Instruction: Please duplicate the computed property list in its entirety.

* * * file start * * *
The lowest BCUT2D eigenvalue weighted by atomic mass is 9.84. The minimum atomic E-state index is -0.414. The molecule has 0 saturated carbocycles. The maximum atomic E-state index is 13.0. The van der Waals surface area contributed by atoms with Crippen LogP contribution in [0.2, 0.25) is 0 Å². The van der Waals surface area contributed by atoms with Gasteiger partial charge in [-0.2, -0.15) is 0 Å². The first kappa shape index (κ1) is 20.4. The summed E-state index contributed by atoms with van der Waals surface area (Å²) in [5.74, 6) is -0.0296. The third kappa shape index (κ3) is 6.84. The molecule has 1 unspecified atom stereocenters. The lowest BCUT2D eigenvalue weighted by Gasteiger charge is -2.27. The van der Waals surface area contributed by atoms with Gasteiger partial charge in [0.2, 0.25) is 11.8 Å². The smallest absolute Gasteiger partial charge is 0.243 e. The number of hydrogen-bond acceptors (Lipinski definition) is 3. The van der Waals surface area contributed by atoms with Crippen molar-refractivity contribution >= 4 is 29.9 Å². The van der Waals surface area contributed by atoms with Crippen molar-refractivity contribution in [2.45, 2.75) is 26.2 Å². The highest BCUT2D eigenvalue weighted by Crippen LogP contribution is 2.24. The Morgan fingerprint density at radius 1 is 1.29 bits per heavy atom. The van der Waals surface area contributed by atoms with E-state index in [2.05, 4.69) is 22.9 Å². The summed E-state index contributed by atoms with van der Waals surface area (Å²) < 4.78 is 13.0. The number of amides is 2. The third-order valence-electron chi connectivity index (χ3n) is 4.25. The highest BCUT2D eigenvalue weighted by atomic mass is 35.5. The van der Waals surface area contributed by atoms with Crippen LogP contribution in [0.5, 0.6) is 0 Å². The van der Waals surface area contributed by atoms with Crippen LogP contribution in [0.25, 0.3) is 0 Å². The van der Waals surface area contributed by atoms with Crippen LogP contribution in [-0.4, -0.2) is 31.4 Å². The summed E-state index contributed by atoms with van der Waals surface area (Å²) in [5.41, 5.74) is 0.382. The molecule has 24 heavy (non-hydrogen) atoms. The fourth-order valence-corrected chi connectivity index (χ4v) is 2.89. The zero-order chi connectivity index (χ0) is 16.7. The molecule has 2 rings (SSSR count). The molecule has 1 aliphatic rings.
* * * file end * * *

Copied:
The lowest BCUT2D eigenvalue weighted by atomic mass is 9.84. The minimum atomic E-state index is -0.414. The molecule has 0 saturated carbocycles. The maximum atomic E-state index is 13.0. The van der Waals surface area contributed by atoms with Crippen LogP contribution in [0.2, 0.25) is 0 Å². The van der Waals surface area contributed by atoms with Gasteiger partial charge in [-0.2, -0.15) is 0 Å². The first kappa shape index (κ1) is 20.4. The summed E-state index contributed by atoms with van der Waals surface area (Å²) in [5.74, 6) is -0.0296. The third kappa shape index (κ3) is 6.84. The molecule has 1 unspecified atom stereocenters. The lowest BCUT2D eigenvalue weighted by Gasteiger charge is -2.27. The van der Waals surface area contributed by atoms with Gasteiger partial charge in [0.2, 0.25) is 11.8 Å². The smallest absolute Gasteiger partial charge is 0.243 e. The number of hydrogen-bond acceptors (Lipinski definition) is 3. The van der Waals surface area contributed by atoms with Crippen molar-refractivity contribution >= 4 is 29.9 Å². The van der Waals surface area contributed by atoms with Crippen molar-refractivity contribution in [2.45, 2.75) is 26.2 Å². The highest BCUT2D eigenvalue weighted by Crippen LogP contribution is 2.24. The Morgan fingerprint density at radius 1 is 1.29 bits per heavy atom. The van der Waals surface area contributed by atoms with E-state index in [2.05, 4.69) is 22.9 Å². The summed E-state index contributed by atoms with van der Waals surface area (Å²) < 4.78 is 13.0. The number of amides is 2. The third-order valence-electron chi connectivity index (χ3n) is 4.25. The highest BCUT2D eigenvalue weighted by atomic mass is 35.5. The van der Waals surface area contributed by atoms with Crippen LogP contribution in [0.5, 0.6) is 0 Å². The van der Waals surface area contributed by atoms with Crippen LogP contribution in [0.25, 0.3) is 0 Å². The van der Waals surface area contributed by atoms with Crippen LogP contribution in [-0.4, -0.2) is 31.4 Å². The summed E-state index contributed by atoms with van der Waals surface area (Å²) in [5.41, 5.74) is 0.382. The molecule has 24 heavy (non-hydrogen) atoms. The fourth-order valence-corrected chi connectivity index (χ4v) is 2.89. The zero-order chi connectivity index (χ0) is 16.7. The molecule has 2 rings (SSSR count). The molecule has 1 aliphatic rings.